3 of the Worst CX Fails of 2015
When it comes to customer experience, mistakes will be made. No company is perfect and from time to time, things will go awry. In the past, of course, companies could sweep individual incidents under the rug because consumers didn’t have multiple, powerful, one-to-many communication methods at their fingertips. Now, the best (i.e. worst) stories can go viral in hours! While there was nothing as epic as “United Breaks Guitars” this past year, it’s important to remember that even one extremely unhappy customer can make front page news, if the story is shocking enough.
As we look back at 2015 and prepare to do a better job this year, there are a few standouts in the category of What Not To Do. Here are three very different, but noteworthy CX failures from 2015 — and more importantly — what we can learn from them:
1. VW fakes green. The VW “diesel dupe” tops the list of CX disasters this year. Deliberately and systematically tricking buyers flies in the face of customer-centricity at its core. It’s an even worse offense when a company lies to its most loyal, core fan base. In this case, VW’s environmentally sensitive buyers, who had trusted the so-called green brand, fell for a massive marketing campaign promoting low emissions from VW vehicles; (in reality, the engines emitted nitrogen oxide pollutants up to 40 times above what is allowed in the US).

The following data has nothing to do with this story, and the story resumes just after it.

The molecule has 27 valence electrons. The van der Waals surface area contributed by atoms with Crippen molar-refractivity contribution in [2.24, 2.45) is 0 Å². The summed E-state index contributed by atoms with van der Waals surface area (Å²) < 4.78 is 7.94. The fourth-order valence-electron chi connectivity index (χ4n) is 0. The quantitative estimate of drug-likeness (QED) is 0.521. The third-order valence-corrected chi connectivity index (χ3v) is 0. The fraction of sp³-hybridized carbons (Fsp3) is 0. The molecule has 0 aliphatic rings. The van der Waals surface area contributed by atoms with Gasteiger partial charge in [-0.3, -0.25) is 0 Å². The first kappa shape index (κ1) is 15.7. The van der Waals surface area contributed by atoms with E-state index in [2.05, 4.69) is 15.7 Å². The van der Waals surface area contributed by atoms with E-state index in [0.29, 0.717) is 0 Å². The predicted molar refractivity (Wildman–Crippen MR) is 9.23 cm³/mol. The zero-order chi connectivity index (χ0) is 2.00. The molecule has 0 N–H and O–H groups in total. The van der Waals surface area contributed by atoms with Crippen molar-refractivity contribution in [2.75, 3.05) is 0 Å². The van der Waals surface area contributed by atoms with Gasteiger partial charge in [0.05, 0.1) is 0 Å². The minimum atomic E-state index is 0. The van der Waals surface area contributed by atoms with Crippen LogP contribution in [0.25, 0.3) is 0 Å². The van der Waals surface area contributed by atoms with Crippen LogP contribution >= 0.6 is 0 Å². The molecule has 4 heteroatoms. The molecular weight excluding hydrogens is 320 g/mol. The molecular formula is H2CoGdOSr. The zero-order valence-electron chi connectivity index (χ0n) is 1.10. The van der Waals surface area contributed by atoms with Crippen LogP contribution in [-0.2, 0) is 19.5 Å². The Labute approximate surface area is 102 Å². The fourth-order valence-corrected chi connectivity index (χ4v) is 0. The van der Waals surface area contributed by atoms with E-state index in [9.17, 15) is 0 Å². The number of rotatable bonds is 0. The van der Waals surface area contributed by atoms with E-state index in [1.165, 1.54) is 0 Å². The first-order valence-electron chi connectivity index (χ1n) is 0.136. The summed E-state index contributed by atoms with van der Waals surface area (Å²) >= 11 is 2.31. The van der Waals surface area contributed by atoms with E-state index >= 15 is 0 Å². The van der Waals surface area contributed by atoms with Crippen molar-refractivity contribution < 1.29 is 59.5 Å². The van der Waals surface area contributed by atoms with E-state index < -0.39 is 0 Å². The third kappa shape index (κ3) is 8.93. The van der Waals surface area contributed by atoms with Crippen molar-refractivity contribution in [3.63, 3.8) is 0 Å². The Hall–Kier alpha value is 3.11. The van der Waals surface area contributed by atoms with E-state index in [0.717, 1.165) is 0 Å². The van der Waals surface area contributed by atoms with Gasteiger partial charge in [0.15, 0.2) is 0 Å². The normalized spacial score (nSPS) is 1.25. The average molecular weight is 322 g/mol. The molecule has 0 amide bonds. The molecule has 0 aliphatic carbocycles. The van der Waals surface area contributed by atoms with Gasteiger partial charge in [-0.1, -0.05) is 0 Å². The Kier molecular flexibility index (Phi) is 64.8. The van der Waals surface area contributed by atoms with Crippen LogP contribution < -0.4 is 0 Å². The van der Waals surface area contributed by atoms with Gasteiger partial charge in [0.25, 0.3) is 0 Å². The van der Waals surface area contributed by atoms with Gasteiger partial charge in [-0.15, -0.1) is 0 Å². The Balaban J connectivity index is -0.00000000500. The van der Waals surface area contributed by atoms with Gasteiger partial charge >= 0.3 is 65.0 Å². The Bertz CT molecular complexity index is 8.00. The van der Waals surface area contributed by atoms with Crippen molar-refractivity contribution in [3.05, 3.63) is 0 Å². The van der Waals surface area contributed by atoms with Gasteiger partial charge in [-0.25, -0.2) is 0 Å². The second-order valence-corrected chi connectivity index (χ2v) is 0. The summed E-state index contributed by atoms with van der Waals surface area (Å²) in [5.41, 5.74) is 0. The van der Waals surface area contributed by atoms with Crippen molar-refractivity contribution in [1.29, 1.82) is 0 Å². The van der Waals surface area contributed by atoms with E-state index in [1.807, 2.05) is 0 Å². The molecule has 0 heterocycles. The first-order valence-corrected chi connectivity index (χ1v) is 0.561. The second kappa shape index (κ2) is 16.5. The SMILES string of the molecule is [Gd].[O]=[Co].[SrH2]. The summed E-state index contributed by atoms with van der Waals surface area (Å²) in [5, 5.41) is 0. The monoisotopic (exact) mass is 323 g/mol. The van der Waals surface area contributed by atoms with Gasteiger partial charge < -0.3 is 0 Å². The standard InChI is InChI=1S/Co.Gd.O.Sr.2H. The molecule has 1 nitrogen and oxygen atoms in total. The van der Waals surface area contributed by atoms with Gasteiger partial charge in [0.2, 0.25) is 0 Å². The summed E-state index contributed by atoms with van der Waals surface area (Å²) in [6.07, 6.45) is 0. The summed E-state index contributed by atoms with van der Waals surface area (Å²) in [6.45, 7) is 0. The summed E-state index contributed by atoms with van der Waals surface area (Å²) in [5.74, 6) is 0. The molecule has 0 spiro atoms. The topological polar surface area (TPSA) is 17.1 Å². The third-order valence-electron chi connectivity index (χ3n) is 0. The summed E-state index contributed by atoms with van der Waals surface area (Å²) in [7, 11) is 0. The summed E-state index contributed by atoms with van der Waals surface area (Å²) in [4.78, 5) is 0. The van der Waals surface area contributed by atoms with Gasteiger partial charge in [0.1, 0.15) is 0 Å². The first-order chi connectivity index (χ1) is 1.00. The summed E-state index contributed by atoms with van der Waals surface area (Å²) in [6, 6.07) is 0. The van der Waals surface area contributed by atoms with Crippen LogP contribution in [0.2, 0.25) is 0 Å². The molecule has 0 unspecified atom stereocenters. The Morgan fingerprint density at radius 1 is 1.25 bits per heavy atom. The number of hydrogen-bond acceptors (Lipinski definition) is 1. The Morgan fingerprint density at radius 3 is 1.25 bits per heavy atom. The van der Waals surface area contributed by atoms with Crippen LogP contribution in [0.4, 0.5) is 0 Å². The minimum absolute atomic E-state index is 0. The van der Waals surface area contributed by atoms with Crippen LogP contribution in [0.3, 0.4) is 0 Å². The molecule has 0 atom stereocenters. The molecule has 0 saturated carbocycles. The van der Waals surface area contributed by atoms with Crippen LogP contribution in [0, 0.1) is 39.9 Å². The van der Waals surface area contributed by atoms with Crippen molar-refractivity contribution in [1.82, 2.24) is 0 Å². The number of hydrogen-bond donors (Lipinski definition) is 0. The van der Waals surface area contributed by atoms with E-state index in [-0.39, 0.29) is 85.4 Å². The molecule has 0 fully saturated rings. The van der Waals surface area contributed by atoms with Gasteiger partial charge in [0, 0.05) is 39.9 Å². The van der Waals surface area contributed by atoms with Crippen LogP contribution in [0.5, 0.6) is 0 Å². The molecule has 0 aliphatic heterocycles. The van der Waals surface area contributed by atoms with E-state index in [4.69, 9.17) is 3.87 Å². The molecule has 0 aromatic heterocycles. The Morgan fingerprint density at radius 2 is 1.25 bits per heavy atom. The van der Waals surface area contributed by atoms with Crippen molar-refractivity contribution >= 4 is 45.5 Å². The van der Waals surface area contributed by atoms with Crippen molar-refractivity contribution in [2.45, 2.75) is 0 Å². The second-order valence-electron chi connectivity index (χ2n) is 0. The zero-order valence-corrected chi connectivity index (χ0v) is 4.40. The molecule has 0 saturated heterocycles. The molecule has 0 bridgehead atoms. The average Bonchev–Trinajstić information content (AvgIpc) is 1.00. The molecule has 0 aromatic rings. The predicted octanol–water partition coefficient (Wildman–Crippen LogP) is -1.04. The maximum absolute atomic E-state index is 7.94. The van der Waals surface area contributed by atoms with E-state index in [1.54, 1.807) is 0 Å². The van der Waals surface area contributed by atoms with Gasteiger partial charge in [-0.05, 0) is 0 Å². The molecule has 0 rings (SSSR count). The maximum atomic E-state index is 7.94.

Lying to customers is the absolute worst experience you can provide and one that will come back to bite you financially and otherwise. In October of 2015, the company reported its first quarterly loss in 15 years to the tune of 2 billion. Plus, the EPA can fine the company up to $37,500 for each sub-standard vehicle (up to about $18 billion). And let’s not forget about the flood of impending law suits by car owners and shareholders.
What we learn from this fail: Treat customers the way you expect to be treated. It’s the golden rule of CX. Provide an experience that you would enjoy yourself. Earn fans by building a journey you can stand behind — from the products themselves to the way they’re marketed and sold. Solid customer experience needs to be structured around real value, trust, and the intention to generate repeat purchases. Get caught in a lie — big or small — and that buyer will likely never return.
2. Time Warner Cable rep goes rogue. Time Warner earns the number two spot on our list for a horrifying example of what can happen when unhappy employees take matters into their own hands.
In February of 2015, a customer’s billing account was renamed with a profanity after a run-in with a service rep. The customer received a letter addressed to [*Profanity*] Martinez (which is her last name). The letter stated that she had requested for her service to be disconnected, which was incorrect, as she remained a Time Warner customer even at the time she received the letter. Time Warner confirmed that one of its reps had made the name change on 2/12/15, which was the exact day the customer had used the website’s Live Chat feature to resolve a technical issue. She instead endured an unpleasant service interaction, which should have been routine.